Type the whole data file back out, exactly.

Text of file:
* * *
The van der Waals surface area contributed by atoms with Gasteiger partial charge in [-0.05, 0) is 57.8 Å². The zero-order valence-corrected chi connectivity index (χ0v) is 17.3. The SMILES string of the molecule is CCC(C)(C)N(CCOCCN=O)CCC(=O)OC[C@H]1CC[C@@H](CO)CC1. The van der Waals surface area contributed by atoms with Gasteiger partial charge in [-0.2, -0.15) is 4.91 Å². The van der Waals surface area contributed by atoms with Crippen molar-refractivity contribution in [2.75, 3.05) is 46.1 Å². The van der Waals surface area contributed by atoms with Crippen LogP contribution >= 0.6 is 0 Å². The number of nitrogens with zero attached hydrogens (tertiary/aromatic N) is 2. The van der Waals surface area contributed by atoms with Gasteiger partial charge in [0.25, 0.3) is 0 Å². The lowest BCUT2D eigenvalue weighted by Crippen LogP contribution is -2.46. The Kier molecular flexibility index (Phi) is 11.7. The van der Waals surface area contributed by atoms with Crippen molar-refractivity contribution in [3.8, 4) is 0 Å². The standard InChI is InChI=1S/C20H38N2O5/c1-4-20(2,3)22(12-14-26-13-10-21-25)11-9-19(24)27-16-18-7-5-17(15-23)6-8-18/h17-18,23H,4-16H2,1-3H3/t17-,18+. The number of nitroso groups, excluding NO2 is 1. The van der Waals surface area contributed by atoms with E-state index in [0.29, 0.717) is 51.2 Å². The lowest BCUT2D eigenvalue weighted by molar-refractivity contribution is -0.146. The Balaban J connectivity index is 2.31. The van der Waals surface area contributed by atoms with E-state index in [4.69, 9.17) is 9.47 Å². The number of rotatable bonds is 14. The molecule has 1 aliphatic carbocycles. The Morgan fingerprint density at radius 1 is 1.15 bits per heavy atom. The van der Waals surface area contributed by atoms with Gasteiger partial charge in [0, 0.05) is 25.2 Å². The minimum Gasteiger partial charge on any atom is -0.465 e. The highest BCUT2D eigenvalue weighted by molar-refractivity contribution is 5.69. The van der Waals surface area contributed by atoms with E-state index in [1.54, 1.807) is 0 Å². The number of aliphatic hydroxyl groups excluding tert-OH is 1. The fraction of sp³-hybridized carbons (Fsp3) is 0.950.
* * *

The van der Waals surface area contributed by atoms with Gasteiger partial charge in [-0.05, 0) is 57.8 Å². The zero-order valence-corrected chi connectivity index (χ0v) is 17.3. The SMILES string of the molecule is CCC(C)(C)N(CCOCCN=O)CCC(=O)OC[C@H]1CC[C@@H](CO)CC1. The van der Waals surface area contributed by atoms with Gasteiger partial charge in [-0.2, -0.15) is 4.91 Å². The van der Waals surface area contributed by atoms with Crippen molar-refractivity contribution in [2.75, 3.05) is 46.1 Å². The van der Waals surface area contributed by atoms with Crippen LogP contribution >= 0.6 is 0 Å². The number of nitrogens with zero attached hydrogens (tertiary/aromatic N) is 2. The van der Waals surface area contributed by atoms with Gasteiger partial charge in [0.25, 0.3) is 0 Å². The lowest BCUT2D eigenvalue weighted by Crippen LogP contribution is -2.46. The Kier molecular flexibility index (Phi) is 11.7. The van der Waals surface area contributed by atoms with Crippen molar-refractivity contribution in [3.8, 4) is 0 Å². The standard InChI is InChI=1S/C20H38N2O5/c1-4-20(2,3)22(12-14-26-13-10-21-25)11-9-19(24)27-16-18-7-5-17(15-23)6-8-18/h17-18,23H,4-16H2,1-3H3/t17-,18+. The number of nitroso groups, excluding NO2 is 1. The van der Waals surface area contributed by atoms with E-state index in [0.29, 0.717) is 51.2 Å². The lowest BCUT2D eigenvalue weighted by molar-refractivity contribution is -0.146. The Balaban J connectivity index is 2.31. The van der Waals surface area contributed by atoms with E-state index in [4.69, 9.17) is 9.47 Å². The number of rotatable bonds is 14. The molecule has 1 aliphatic carbocycles. The Morgan fingerprint density at radius 1 is 1.15 bits per heavy atom. The van der Waals surface area contributed by atoms with Gasteiger partial charge in [0, 0.05) is 25.2 Å². The minimum Gasteiger partial charge on any atom is -0.465 e. The highest BCUT2D eigenvalue weighted by molar-refractivity contribution is 5.69. The van der Waals surface area contributed by atoms with E-state index in [1.54, 1.807) is 0 Å². The number of aliphatic hydroxyl groups excluding tert-OH is 1. The fraction of sp³-hybridized carbons (Fsp3) is 0.950.